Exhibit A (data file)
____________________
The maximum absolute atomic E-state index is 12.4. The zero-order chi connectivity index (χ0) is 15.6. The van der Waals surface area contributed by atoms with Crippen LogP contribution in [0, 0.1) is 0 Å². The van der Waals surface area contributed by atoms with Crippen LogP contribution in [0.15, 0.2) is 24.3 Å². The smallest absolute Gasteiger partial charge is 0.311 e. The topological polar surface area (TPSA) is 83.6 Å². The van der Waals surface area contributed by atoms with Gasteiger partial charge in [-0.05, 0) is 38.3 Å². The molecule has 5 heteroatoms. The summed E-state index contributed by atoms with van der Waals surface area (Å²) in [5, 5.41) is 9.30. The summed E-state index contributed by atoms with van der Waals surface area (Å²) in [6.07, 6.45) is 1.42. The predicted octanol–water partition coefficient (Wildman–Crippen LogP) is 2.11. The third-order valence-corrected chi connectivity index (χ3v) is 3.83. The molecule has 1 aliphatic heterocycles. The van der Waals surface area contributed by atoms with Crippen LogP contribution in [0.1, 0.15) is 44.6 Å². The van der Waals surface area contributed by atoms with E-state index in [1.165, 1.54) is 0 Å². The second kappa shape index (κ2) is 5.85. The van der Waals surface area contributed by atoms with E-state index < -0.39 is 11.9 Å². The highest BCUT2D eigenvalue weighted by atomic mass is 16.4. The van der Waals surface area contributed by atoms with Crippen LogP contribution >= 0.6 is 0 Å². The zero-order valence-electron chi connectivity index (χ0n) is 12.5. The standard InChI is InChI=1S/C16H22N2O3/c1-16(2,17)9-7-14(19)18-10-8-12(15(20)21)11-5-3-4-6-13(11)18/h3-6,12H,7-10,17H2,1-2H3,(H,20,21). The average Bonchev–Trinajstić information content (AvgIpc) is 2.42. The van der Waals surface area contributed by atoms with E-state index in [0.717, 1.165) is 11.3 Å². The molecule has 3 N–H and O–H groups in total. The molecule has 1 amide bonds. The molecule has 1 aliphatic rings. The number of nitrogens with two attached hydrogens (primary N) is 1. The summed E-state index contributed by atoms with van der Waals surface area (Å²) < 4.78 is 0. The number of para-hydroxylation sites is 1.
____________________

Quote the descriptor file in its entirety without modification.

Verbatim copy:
The maximum absolute atomic E-state index is 12.4. The zero-order chi connectivity index (χ0) is 15.6. The van der Waals surface area contributed by atoms with Crippen LogP contribution in [0, 0.1) is 0 Å². The van der Waals surface area contributed by atoms with Crippen LogP contribution in [0.15, 0.2) is 24.3 Å². The smallest absolute Gasteiger partial charge is 0.311 e. The topological polar surface area (TPSA) is 83.6 Å². The van der Waals surface area contributed by atoms with Gasteiger partial charge in [-0.05, 0) is 38.3 Å². The molecule has 5 heteroatoms. The summed E-state index contributed by atoms with van der Waals surface area (Å²) in [5, 5.41) is 9.30. The summed E-state index contributed by atoms with van der Waals surface area (Å²) in [6.07, 6.45) is 1.42. The predicted octanol–water partition coefficient (Wildman–Crippen LogP) is 2.11. The third-order valence-corrected chi connectivity index (χ3v) is 3.83. The molecule has 1 aliphatic heterocycles. The van der Waals surface area contributed by atoms with Crippen LogP contribution in [0.1, 0.15) is 44.6 Å². The van der Waals surface area contributed by atoms with E-state index in [1.165, 1.54) is 0 Å². The second kappa shape index (κ2) is 5.85. The van der Waals surface area contributed by atoms with E-state index < -0.39 is 11.9 Å². The highest BCUT2D eigenvalue weighted by atomic mass is 16.4. The van der Waals surface area contributed by atoms with Crippen LogP contribution >= 0.6 is 0 Å². The zero-order valence-electron chi connectivity index (χ0n) is 12.5. The standard InChI is InChI=1S/C16H22N2O3/c1-16(2,17)9-7-14(19)18-10-8-12(15(20)21)11-5-3-4-6-13(11)18/h3-6,12H,7-10,17H2,1-2H3,(H,20,21). The average Bonchev–Trinajstić information content (AvgIpc) is 2.42. The van der Waals surface area contributed by atoms with E-state index in [0.717, 1.165) is 11.3 Å². The molecule has 3 N–H and O–H groups in total. The molecule has 1 amide bonds. The molecule has 1 aliphatic rings. The number of nitrogens with two attached hydrogens (primary N) is 1. The summed E-state index contributed by atoms with van der Waals surface area (Å²) < 4.78 is 0. The number of para-hydroxylation sites is 1.